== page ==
A further, actually more elaborated possibility would indeed consist in regrouping the luminance detection areas in groups of areas according to the selected focus detection area as defined in claim 1. However, only hindsight knowledge of the subject matter of claim 1 could suggest this possibility because none of the prior art documents discloses or suggests regrouping or changing the relative weights of the luminance detecting areas according to the selection of a portion of the photographic field as defined in claim 1. In addition, a new problem arises when following this approach, namely how to regroup, according to the selected focus area, the relatively low number of areas shown in Figure 6 of document D1. This problem was consisered by the examining division during the examination procedure and the division in this respect suggested the replacement of the area matrix of Figure 6 by another area matrix having a greater number of areas as known from Figure 4 of document D9, cited in document D1, to give account of this problem. However, no obvious reason can be found a priori for following this approach and the replacement suggested by the division would again be the result of a reasoning based on hindsight.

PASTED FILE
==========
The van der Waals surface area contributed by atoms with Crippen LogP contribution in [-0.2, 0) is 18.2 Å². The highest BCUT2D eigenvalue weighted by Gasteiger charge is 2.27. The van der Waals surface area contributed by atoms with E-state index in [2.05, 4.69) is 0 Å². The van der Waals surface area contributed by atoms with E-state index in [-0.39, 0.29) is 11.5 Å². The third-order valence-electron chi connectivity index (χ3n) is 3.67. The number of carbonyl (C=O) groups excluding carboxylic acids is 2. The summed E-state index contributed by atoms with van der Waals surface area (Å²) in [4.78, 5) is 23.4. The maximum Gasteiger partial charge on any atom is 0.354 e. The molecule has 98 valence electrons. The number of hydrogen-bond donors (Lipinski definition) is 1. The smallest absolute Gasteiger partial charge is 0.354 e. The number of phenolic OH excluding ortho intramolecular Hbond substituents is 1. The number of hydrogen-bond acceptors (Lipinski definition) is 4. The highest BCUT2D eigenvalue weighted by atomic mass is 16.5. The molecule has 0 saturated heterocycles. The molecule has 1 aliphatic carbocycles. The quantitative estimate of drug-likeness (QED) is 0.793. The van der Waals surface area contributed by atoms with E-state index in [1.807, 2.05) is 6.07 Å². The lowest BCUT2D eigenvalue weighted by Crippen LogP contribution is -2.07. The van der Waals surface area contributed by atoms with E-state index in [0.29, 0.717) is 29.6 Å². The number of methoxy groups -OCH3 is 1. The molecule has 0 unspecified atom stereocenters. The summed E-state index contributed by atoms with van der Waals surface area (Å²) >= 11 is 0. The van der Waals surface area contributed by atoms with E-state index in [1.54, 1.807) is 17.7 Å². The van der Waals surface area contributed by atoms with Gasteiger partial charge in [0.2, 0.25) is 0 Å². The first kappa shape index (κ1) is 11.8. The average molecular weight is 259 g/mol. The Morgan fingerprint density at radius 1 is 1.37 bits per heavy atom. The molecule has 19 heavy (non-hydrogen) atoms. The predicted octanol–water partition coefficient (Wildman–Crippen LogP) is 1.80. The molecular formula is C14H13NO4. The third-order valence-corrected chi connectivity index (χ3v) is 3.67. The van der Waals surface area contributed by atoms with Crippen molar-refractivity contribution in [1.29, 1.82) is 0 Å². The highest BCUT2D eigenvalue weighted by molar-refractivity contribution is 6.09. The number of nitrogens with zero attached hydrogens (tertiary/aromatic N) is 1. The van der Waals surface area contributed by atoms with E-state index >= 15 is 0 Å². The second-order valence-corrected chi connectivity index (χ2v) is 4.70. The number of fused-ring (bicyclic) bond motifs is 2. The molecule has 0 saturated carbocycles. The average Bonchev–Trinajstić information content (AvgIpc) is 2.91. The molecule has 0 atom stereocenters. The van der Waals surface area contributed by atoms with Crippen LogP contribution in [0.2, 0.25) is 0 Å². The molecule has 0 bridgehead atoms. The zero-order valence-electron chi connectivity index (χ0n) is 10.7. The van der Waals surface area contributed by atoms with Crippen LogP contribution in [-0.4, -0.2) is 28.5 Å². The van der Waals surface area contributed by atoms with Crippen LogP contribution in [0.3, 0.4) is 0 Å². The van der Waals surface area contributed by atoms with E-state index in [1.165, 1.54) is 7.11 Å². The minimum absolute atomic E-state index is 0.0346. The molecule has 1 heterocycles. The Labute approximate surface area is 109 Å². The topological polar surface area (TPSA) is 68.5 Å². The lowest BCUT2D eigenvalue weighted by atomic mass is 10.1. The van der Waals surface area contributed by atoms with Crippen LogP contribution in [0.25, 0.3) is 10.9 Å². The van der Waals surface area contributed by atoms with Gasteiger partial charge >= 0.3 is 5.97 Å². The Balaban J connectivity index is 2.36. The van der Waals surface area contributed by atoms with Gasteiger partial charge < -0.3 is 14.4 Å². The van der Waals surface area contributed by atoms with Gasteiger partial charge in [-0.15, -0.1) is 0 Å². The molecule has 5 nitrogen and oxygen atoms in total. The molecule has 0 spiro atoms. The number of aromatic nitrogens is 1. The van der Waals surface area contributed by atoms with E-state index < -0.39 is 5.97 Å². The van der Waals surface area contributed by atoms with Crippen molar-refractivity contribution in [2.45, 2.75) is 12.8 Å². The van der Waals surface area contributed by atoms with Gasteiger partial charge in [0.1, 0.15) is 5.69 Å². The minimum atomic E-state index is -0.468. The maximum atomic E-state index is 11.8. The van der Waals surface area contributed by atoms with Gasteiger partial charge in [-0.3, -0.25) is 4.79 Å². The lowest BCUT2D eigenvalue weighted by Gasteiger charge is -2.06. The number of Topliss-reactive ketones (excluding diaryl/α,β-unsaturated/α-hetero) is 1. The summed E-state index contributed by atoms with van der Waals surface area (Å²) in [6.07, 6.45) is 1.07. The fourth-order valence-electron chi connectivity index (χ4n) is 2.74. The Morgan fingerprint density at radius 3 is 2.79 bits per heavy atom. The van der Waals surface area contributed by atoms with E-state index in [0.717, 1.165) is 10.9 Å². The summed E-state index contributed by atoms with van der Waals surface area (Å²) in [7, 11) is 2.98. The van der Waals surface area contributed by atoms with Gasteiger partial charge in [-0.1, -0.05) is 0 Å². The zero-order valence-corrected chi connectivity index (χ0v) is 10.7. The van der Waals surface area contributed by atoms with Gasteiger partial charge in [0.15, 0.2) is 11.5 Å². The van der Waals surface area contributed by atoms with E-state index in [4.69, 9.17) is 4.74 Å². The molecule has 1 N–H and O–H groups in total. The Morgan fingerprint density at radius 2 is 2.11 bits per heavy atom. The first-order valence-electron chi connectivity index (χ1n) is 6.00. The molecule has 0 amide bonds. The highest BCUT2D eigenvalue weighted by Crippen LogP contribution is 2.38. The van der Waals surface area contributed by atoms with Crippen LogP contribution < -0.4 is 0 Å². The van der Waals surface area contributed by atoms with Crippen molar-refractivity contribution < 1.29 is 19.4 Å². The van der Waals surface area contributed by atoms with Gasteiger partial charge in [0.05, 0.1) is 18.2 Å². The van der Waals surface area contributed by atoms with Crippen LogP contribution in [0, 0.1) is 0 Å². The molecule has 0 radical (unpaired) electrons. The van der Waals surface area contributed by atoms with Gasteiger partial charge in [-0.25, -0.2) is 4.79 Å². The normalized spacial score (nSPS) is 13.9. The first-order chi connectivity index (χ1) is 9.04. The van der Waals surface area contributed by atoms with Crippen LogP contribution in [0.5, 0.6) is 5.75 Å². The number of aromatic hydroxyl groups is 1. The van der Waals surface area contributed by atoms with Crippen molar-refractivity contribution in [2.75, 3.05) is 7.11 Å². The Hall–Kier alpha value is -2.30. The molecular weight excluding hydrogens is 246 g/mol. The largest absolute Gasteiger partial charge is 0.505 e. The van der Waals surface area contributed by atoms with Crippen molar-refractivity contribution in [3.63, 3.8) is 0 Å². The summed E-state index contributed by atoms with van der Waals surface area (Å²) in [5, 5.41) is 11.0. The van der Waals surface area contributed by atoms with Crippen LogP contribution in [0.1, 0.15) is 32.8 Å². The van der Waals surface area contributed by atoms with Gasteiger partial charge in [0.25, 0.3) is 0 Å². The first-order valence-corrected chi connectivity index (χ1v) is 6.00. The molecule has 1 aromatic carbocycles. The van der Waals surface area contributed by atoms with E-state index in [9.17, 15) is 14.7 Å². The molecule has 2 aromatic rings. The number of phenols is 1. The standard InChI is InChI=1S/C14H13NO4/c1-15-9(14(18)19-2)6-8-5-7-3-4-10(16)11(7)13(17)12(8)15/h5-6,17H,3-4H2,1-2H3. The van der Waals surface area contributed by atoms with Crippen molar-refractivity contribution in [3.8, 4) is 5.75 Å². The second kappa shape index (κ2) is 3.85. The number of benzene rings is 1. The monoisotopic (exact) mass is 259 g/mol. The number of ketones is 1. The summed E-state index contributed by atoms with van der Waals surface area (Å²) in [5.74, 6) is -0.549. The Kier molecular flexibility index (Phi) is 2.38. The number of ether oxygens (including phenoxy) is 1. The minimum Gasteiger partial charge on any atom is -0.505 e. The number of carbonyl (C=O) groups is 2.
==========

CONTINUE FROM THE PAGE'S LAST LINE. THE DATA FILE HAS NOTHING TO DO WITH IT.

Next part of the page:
2.6. The two alternative area matrices shown in Figsure 1 and 3, and in Figure 4 of document D1 are less pertinent than the embodiment represented in Figure 6 because in these alternative embodiments the areas are differently weighted (see expressions at lines 11 and 40 of column 5), and therefore no groups of areas are properly determined by the exposure calculation. In any case, considerations similar to those set forth in point 2.5 above would also apply to the combination of the disclosure of document D8 with any of these alternative embodiments.